The Peacock Machine
Rebecca Horn

The summer of 2022 marks the 40th anniversary of Rebecca Horn’s iconic work, Peacock Machine, following its unforgettable debut at documenta 7 in Kassel in 1982. In celebration of this occasion, Galerie Thomas Schulte will exhibit the Peacock Machine in the gallery’s corner space, recreating the small temple-like structure in which it was originally shown.

Exhibition The Peacock Machine
Artists Rebecca Horn
Date 11.06.22 - 20.08.22
Venue Galerie Thomas Schulte, Berlin
All images Courtesy Rebecca Horn and Galerie Thomas Schulte, Berlin. Photo: Stefan Haehnel.

In her poem, Horn writes of the Peacock Machine, “sparked by the cries of the courting male peacocks, a machine in the center of the eight-sided temple begins to stir and spreads its long metal feelers fan-like into the room, in deep concentration, startled as it brushes against the wall, soothed by the sound of the golden waterfall, the opened semicircular fan dips down to the floor protectively closing off the room” (Kassel, 1982)

Emerging from her performative work of the 1970’s, the early 1980’s saw body extensions, masks, feather robes and fans progressively being replaced by machine works. A year before the debut of the Peacock Machine, Horn developed a similar kinetic sculpture using real white peacock feathers for her feature film La Ferdinanda: Sonata for a Medici Villa. In fact, it was during filming in the Medici Villa Garden that this transition from performance to machine work was sparked. As Horn describes, watching the peacocks who lived in the garden, she observed that male peacocks develop their magnificent tail feathers throughout the year, only to display them in their full growth during the four- week mating season. By September, peacocks will have fully shed their feathers. It was the disappointment she felt after watching peacocks lose their feathers, which prompted Horn to construct her first peacock machine.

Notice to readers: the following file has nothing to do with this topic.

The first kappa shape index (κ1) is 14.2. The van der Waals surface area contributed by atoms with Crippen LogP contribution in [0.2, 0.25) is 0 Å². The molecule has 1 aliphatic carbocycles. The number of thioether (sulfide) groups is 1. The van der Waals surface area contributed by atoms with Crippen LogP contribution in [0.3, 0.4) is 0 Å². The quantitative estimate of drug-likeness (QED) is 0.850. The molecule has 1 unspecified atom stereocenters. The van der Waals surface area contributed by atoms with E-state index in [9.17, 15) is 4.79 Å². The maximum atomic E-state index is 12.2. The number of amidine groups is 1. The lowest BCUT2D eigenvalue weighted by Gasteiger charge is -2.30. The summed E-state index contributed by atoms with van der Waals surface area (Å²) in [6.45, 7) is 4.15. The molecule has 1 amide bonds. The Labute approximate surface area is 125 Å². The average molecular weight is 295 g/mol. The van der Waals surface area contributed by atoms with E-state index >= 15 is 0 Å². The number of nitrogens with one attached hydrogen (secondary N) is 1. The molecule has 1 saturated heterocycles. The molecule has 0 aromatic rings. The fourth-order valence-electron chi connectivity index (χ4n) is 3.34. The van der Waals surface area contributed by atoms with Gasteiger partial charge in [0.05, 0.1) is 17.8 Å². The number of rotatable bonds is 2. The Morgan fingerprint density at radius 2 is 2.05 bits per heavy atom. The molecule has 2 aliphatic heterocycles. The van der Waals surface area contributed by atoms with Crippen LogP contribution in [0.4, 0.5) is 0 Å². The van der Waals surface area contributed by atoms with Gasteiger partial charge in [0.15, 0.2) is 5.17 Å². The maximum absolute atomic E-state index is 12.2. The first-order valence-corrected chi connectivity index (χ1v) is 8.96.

This marked the beginning of her particularly distinct method of machine production, typically involving large kinetic installations. From that point on, the works began to take on a life of their own, replacing though not necessarily imitating the human body. As Horn describes the machines “have a soul because they act, shake, tremble, faint, almost fall apart, and then come back to life again. They are not perfect machine (…) I’m interested in the soul of a thing, not the machine itself. I work closely with my technician, who actually builds the machines, but I know how they will look and function. It’s the story between the machine and its audience that interests me.”

While often constructed with technical precision using hard, cold materials, Horn‘s works – in concert with their temporal spacing and ritualistic movements – are emotive and sensual, often striking a balance between aggression and tenderness. In this way, Horn‘s bird and feather metaphor motif engenders a new form of visual poetry, legible in the Peacock Machine.

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